If you think you have a brown thumb indoors, here’s THE 101 on how to be a pro.
- 1. Before buying a plant, decide where you will want it to be placed. Is it sunny, dark, warm, cold? Check plant tags for the information you’ll need to keep your plant happy. My measuring trick for light is that if you can read a magazine in the space, the plant can grow in that low light.
- 2. Avoid putting any plants on or near radiators, air conditioners, TV’s, or drafty areas.
- 3. Water only when the soil is dry an inch below the surface. Stick a pencil in the dirt and if it comes up dry, give your plant a drink. Don’t over water. Yellowing and dropping leaves is usually a sign of too much moisture. Don’t drown your plants or they will suffocate and die.
- 4. Always have a saucer under every pot and a protective element (a tile, coaster, CD disk, cork) under the saucer to prevent ruining furniture in the event of spills. Don’t let plant container sit in excess water.
- 5. Feed two or three times per year according to the plant tag directions.
- 6. Repot when root bound.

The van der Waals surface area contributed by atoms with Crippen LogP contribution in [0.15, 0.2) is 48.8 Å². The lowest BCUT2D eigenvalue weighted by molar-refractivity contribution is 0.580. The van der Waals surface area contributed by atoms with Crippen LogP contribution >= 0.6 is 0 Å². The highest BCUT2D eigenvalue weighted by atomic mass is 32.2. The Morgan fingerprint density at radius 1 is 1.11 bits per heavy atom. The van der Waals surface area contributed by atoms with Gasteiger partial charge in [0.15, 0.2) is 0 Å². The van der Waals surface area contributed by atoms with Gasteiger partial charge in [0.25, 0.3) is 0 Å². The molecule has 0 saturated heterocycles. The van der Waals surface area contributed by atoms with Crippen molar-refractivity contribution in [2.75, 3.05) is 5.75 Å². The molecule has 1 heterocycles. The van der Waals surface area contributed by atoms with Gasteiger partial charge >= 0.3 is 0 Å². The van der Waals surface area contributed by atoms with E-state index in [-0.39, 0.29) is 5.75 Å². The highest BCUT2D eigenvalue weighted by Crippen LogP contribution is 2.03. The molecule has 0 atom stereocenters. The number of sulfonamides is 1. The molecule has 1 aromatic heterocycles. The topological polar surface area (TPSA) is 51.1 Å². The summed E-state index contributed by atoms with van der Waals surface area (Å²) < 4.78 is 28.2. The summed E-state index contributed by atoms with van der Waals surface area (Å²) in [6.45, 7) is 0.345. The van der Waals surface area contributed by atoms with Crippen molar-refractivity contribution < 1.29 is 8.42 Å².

- 7. Enjoy clean air and a prettier interior with your houseplants.
Houseplants are happiest when temperatures are between 70 and 80ºF during the day and 10-15 degrees cooler at night, but thrive in basically the same temperatures that make humans comfortable.
Don’t wait to be successful. Just buy a few houseplants and breathe in nature 365 days a year inside your home and office.
Cynthia Brian’s Mid Month Reminders
PRUNE roses, berries, crape myrtles this month. Buy bare-root roses locally or to order the David Austin English roses, go to http://www.DavidAustinRoses.com. Use promo code UHA for 20% off your order through February 19.
TREES cleanse the air, filter water, provide shade, and habitat for wildlife. Learn more about the benefits of trees at http://www.AmericanForests.org.
SUBSTITUTE eggplant for any meat dish. Burpee has developed a new flavorful eggplant called “Meatball” with a density and texture that makes it taste like a hamburger, eggplant steak cutlet, and can be used in any recipe calling for meat.
ASHES from your fireplace can be added to the compost pile when you clean your hearth. Make sure they are cold or pour water into the bucket before pouring into the bin.
PLANT arugula in a pot for winter salads. Seeds grow quickly and the bitter leaves add zing to your dishes.
Welcome the rain and bring health and wellness into your home for the New Year because, baby, it’s cold outside!
Happy Gardening and Happy Growing!
The Goddess Gardener